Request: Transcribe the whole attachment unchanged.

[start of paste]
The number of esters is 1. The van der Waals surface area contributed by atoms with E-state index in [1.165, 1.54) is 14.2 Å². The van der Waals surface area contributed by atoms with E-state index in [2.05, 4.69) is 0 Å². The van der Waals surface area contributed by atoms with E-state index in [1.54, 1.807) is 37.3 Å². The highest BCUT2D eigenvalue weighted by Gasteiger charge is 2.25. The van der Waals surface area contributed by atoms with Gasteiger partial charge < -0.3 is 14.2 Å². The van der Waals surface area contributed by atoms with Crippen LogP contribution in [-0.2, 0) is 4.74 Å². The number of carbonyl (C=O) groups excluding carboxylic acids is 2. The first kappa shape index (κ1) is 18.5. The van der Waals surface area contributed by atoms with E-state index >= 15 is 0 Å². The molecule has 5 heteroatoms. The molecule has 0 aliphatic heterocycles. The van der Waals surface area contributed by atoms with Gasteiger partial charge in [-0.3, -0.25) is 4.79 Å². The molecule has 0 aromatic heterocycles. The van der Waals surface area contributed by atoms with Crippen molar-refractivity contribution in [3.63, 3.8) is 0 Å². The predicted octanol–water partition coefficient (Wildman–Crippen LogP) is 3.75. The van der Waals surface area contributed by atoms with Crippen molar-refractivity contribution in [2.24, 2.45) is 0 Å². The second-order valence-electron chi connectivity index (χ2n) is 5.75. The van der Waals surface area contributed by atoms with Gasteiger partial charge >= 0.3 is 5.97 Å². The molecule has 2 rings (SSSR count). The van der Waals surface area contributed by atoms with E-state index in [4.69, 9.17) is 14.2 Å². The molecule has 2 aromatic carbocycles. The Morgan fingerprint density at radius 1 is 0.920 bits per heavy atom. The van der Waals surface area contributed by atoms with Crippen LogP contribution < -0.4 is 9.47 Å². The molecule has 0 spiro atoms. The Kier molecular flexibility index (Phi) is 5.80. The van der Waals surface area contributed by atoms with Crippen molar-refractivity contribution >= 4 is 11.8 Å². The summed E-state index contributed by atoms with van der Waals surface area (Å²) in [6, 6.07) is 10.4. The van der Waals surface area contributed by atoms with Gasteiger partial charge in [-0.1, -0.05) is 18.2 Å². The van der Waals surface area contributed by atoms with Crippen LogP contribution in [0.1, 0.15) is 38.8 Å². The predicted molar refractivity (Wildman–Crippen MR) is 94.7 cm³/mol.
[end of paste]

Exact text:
The number of esters is 1. The van der Waals surface area contributed by atoms with E-state index in [1.165, 1.54) is 14.2 Å². The van der Waals surface area contributed by atoms with E-state index in [2.05, 4.69) is 0 Å². The van der Waals surface area contributed by atoms with E-state index in [1.54, 1.807) is 37.3 Å². The highest BCUT2D eigenvalue weighted by Gasteiger charge is 2.25. The van der Waals surface area contributed by atoms with Gasteiger partial charge < -0.3 is 14.2 Å². The van der Waals surface area contributed by atoms with Crippen LogP contribution in [-0.2, 0) is 4.74 Å². The number of carbonyl (C=O) groups excluding carboxylic acids is 2. The first kappa shape index (κ1) is 18.5. The van der Waals surface area contributed by atoms with E-state index >= 15 is 0 Å². The molecule has 5 heteroatoms. The molecule has 0 aliphatic heterocycles. The van der Waals surface area contributed by atoms with Gasteiger partial charge in [-0.3, -0.25) is 4.79 Å². The molecule has 0 aromatic heterocycles. The van der Waals surface area contributed by atoms with Crippen molar-refractivity contribution in [3.63, 3.8) is 0 Å². The predicted octanol–water partition coefficient (Wildman–Crippen LogP) is 3.75. The van der Waals surface area contributed by atoms with Crippen molar-refractivity contribution in [2.24, 2.45) is 0 Å². The second-order valence-electron chi connectivity index (χ2n) is 5.75. The van der Waals surface area contributed by atoms with Gasteiger partial charge >= 0.3 is 5.97 Å². The molecule has 2 rings (SSSR count). The van der Waals surface area contributed by atoms with E-state index in [4.69, 9.17) is 14.2 Å². The molecule has 2 aromatic carbocycles. The Morgan fingerprint density at radius 1 is 0.920 bits per heavy atom. The van der Waals surface area contributed by atoms with Crippen LogP contribution < -0.4 is 9.47 Å². The molecule has 0 spiro atoms. The Kier molecular flexibility index (Phi) is 5.80. The van der Waals surface area contributed by atoms with Crippen molar-refractivity contribution >= 4 is 11.8 Å². The summed E-state index contributed by atoms with van der Waals surface area (Å²) in [6, 6.07) is 10.4. The van der Waals surface area contributed by atoms with Gasteiger partial charge in [-0.1, -0.05) is 18.2 Å². The van der Waals surface area contributed by atoms with Crippen LogP contribution in [0.1, 0.15) is 38.8 Å². The predicted molar refractivity (Wildman–Crippen MR) is 94.7 cm³/mol.